These third party sellers are companies that make their goods available for sale on Amazon, giving the consumer an alternative to buying items from Amazon directly. In many instances, the third party sellers may be offering items that are not available from Amazon directly. However, in other cases, the online customer may well be presented with a choice of purchasing an item from Amazon directly, or alternatively, from a third-party seller on Amazon. And thus, Amazon serves to be both a platform for e-commerce and a competitor for e-commerce at the same time. While this blurs the lines for consumers as to who exactly is the seller with what they are looking to buy, the key thing is that Amazon remains the destination that they go to in order to fulfill the felt need that they have for a particular good.
What does this mean in reality? What it entails is that while we still think of Amazon often first, and, in actuality, only, as where we got to search for anything to buy on the Web, Amazon itself is changing to become more of a platform for e-commerce, rather than the complete e-commerce solution itself. As much as the company has used its storage and data management capabilities to create an entire web services enterprise for business, Amazon is transitioning from being the seller of all things to the provider of the platform on which all things are sold. Now this may seem like a semantic difference, but in actuality, this makes for a huge strategic shift, both for the company and for us as consumers. As we go forward, we may more and more go to Amazon as a source of alternative sellers of products, much as we do on eBay today, rather than as the seller of the products we are looking to buy.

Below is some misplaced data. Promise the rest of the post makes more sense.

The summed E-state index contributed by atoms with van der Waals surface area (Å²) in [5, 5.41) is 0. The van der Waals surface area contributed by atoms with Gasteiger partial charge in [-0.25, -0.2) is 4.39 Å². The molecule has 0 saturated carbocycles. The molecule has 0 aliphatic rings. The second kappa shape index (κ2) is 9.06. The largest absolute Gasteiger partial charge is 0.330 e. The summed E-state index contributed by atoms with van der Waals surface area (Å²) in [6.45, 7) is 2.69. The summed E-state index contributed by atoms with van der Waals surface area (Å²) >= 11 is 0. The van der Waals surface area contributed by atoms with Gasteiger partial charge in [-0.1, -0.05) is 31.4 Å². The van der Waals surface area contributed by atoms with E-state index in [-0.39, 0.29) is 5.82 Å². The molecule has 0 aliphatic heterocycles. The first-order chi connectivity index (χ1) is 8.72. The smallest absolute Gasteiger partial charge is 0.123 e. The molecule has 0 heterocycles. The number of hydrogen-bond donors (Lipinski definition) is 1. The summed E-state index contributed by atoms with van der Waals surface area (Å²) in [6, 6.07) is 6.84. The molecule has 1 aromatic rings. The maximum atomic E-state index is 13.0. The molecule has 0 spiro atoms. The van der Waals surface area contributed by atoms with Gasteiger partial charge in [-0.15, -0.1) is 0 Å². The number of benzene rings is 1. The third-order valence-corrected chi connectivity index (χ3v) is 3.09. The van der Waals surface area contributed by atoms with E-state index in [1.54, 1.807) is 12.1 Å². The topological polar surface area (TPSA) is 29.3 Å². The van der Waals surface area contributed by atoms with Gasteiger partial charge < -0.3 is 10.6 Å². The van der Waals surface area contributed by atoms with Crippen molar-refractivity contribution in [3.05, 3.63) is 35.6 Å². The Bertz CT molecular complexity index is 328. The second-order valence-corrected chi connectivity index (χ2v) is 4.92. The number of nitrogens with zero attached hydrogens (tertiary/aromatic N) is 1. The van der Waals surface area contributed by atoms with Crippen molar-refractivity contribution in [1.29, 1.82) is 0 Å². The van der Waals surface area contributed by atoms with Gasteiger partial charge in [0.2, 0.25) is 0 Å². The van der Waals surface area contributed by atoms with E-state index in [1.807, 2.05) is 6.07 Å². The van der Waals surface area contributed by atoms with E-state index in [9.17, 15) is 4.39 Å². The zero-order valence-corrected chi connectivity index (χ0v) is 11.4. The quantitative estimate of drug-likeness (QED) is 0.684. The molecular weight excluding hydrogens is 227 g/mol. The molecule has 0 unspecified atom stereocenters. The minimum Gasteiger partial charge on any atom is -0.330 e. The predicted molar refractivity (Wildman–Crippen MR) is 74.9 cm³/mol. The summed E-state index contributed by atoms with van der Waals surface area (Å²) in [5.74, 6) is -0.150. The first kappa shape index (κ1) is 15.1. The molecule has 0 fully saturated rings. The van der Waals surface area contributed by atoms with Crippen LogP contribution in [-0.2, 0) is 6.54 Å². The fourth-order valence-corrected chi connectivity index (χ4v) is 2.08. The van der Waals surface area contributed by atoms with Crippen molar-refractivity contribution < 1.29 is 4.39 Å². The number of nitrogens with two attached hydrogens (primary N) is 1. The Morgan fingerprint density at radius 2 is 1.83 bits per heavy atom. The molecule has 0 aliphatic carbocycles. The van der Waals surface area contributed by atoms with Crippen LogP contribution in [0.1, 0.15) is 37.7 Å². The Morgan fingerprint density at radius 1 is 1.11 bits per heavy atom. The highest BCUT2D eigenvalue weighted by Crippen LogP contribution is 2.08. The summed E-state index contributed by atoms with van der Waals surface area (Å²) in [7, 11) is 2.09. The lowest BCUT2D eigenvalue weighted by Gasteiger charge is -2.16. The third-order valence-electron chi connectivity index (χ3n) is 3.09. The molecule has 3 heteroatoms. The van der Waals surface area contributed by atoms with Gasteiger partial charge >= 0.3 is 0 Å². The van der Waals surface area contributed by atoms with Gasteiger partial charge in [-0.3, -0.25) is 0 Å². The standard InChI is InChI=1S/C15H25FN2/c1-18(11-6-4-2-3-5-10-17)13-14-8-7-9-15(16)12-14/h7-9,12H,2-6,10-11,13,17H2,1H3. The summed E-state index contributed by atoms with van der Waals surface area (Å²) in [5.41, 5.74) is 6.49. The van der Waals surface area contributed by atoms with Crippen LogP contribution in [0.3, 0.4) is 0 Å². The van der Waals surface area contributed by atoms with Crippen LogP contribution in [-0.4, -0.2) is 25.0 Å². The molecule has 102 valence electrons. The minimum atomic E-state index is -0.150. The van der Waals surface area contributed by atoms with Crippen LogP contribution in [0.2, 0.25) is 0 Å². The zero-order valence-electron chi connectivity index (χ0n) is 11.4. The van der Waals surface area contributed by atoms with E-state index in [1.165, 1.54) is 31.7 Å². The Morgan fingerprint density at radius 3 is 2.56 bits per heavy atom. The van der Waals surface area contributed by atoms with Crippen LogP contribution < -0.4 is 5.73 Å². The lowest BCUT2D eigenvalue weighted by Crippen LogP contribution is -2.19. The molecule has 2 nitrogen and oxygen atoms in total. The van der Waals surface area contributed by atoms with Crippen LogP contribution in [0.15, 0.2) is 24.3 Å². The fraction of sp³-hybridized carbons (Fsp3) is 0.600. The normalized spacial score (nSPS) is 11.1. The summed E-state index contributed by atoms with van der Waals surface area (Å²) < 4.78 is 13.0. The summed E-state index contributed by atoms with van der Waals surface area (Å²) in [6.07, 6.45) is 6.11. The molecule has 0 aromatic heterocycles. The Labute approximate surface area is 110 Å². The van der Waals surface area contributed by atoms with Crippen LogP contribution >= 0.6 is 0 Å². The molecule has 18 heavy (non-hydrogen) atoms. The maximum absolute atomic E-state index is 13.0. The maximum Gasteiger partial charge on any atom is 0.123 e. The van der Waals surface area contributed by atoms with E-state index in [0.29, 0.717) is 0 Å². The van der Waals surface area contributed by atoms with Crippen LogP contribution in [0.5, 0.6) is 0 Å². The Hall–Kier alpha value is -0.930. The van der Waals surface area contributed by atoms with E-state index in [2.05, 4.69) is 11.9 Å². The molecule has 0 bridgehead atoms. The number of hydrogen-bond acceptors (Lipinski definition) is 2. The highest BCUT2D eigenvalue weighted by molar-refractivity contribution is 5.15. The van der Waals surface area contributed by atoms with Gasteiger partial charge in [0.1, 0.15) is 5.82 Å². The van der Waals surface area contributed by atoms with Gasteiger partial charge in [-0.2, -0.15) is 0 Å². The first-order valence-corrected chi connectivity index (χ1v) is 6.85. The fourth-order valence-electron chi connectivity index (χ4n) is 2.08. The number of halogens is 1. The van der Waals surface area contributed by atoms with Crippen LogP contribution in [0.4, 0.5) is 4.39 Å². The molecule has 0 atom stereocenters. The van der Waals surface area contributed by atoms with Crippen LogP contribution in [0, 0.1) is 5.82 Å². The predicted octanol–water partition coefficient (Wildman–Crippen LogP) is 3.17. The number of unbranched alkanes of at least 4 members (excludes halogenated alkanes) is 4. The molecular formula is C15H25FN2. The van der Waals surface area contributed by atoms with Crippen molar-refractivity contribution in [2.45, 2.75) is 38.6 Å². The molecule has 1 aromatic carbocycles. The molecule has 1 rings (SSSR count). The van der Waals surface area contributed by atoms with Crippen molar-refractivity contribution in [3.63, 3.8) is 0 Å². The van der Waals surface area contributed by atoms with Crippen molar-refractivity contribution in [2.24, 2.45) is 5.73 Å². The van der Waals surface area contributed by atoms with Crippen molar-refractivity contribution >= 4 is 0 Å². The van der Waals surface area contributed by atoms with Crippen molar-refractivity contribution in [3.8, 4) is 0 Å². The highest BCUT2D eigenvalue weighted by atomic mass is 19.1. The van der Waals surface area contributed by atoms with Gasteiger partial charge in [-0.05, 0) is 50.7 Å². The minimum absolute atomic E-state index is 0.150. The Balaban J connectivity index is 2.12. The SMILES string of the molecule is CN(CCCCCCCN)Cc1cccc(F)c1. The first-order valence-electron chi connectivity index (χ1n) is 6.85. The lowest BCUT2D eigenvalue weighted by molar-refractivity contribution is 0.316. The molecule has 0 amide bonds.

This means that Amazon is fast becoming an e-commerce platform with really unparalleled reach and scope, and as such, it will likely become, in time, even more so the "go to" destination for both individual consumers looking to make purchases and for small and even large businesses conducting buying for their organizations. And so yes, it is very likely that for at least a few, if not many, years to come, Jeff Bezos will have the last laugh. This is because Amazon is rapidly assuming the role of the Web itself. As consumers go to the Web to buy "whatever," yes some will search on Google and Yahoo and other such sites. But as Amazon becomes more and more equated with shopping on the Web, this means that the growth of Amazon as a platform on which e-commerce is transacted will likely see rapid growth over the coming years. And as more people, both in their personal and professional lives, come to equate being on Amazon with shopping for the things that they need to buy, Amazon will be able to expand and further its reach and become an even greater force in e-commerce, even if its own direct sales revenue may in fact not keep pace with those selling their products through the Amazon Marketplace.
About David Wyld
David Wyld ([email protected]) is a Professor of Strategic Management at Southeastern Louisiana University in Hammond, Louisiana. He is a management consultant, researcher/writer, publisher, executive educator, and experienced expert witness. He is the founder and publisher of both The IDEA Publishing (The Best in News, Information and Content Marketing) and Modern Business Press (Creating the Readable - and Enjoyable - Academic Journal - Not an Oxymoron!).
David Wyld’s Online CV